Each movement (Gloria, Credo, Sanctus-Benedictus, andAgnus Dei) in his Masses have about the same length, often achieved by putting the same number of repetitions of thematic material in each. (In The Western Wynde, for example, the theme is repeated nine times in each section.) For those movements with less text, Taverner uses long winding melodies on single syllables to make up the duration difference.

Three of his Masses use the cantus firmus technique, which puts a slow version of a chant into the tenor line. The other voice parts wiggle polyphonically all around the steady, regular chant melody (for more about polyphony, check out my blog post called Chords versus Polyphony). Another technique is used in his Mass Mater Christi, which, because it’s based on his own motet of the same name, is called a “parody” Mass. The Western Wynde is based on a secular tune and is in a less expansive, more Lutheran style of music than the others.

His Mass Gloria Tibi Trinitas started a certain style of instrumental music called the “In Nomine.” Although the Mass itself is in six parts, some virtuosic sections reduce the number of parts, presumably so that it could be done by soloists. It was something that he did in several of his Masses. But then he went one step further: he took the In Nomine chunk out of the Benedictus movement and made a viol consort piece out of it. Other composers came to write works modeled on this pattern, until, a hundred years later, there were more than 200 of them..

Taverner’s Magnificats are the pinnacle of the development of the early Tudor Mass. They’re written for six voices, use cantus firmus, and show a resourceful use of contrasted voice-groupings and full-choir passages to duck and weave in a magical way.

The Magnificats are large-scale, florid works in the English tradition, also using a cantus firmus. Two of his antiphons (Mater Christi sanctissima and Christe Jesu, pastor bone) show Josquin des Prez’s influence. (Taverner, along with Christopher Tye and Thomas Tallis, resisted the Continental fashion of imitation and ostinato—repeating a rhythmic or melodic gesture—so this clear influence is unusual.)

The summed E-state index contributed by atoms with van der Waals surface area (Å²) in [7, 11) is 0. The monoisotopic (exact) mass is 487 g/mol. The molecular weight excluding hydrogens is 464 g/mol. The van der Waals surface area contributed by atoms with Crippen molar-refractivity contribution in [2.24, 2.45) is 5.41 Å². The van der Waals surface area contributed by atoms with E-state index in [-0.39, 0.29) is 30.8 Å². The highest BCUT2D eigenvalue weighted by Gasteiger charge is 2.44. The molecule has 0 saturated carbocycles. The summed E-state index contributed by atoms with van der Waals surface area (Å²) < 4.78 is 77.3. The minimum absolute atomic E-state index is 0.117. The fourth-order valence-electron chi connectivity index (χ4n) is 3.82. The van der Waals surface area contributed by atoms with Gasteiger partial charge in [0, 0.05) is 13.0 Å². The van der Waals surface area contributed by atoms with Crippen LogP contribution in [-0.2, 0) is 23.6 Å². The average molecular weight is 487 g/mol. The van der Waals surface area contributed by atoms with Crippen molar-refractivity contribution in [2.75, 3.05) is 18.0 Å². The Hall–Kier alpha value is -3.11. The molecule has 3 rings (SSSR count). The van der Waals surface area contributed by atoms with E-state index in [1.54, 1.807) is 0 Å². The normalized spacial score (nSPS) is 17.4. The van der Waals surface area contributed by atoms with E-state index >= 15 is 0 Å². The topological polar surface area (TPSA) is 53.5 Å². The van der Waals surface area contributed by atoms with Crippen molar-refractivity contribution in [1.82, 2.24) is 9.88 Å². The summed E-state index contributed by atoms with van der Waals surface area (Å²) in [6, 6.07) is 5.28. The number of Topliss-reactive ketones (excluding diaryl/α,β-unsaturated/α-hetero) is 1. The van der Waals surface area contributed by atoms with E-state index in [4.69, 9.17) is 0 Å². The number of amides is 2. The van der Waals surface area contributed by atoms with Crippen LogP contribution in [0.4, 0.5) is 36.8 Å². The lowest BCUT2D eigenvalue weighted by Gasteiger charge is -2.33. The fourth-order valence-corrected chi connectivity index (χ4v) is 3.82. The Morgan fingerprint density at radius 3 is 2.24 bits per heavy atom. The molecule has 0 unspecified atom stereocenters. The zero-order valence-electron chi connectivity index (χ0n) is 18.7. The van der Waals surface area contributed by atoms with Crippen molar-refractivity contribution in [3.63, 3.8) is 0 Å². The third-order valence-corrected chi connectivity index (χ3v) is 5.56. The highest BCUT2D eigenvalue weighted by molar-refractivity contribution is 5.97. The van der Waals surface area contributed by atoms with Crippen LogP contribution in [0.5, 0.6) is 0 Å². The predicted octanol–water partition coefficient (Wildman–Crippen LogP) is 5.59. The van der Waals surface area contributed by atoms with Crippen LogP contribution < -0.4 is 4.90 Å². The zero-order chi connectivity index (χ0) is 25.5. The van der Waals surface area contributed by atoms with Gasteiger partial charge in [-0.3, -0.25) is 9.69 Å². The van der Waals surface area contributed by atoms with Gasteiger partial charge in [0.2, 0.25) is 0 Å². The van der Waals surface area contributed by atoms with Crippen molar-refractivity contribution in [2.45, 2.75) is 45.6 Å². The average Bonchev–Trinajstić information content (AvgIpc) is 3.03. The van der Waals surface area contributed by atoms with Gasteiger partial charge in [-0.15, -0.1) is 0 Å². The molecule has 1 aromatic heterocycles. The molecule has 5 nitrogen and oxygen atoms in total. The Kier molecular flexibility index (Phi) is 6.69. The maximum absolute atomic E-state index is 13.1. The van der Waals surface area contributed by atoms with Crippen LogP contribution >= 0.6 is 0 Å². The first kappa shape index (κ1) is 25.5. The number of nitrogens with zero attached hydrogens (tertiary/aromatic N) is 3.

His motets include a number of votive antiphons, which also divide into festal and simpler categories, and alternative pieces including responds. The responds have the appropriate plainsong running through the polyphonic sections in equal note values—cantus firmus again. A particularly fine example is the five-part Dum transisset I, with its points of imitation and smoothly curving vocal lines. (That piece was my first introduction to Taverner’s music. Yum!)

Despite his productivity, he had only one piece in the Mulliner (compiled 1545-1570) book, which was a collection of all the greats from that era, including Thomas Tallis and Christopher Tye.

An opera was written about him in the 1960s and 1970s, called Taverner, by Peter Maxwell Davies (1934-   ). The 20th-century composer with the same name (born 1944) has claimed to be his direct descendant.

He probably died in Boston, Licolnshire. He’s buried under the bell tower at the Boston Parish church.

Sources:

“The Norton/Grove Concise Encyclopedia of Music,” edited by Stanley Sadie. W.W. Norton & Company, New York, 1994.

“A History of Western Music,” by J. Oeter Burkholder, Donald Jay Grout, and Claude V. Palisca. W.W. Norton & Company, New York, 2010.

“The Concise Oxford History of Music,” by Gerald Abraham. Oxford University Press, Oxford, 1985.

“A Dictionary of Early Music from the Troubadours to Monteverdi,” by Jerome and Elizabeth Roche. Oxford University Press, New York, 1982.

“Harvard Concise Dictionary of Music,” by Don Michael Randel. The Belknap Press of Harvard University Press, Cambridge, 1978.

“The Pelican History of Music, Book 2: Renaissance and Baroque,” edited by Alec Robertson and Denis Stevens. Penguin Books, Middlesex, 1973.

“Companion to Medieval & Renaissance Music,” edited by Tess Knighton and David Fallows. University of California Press, Berkeley, 1997.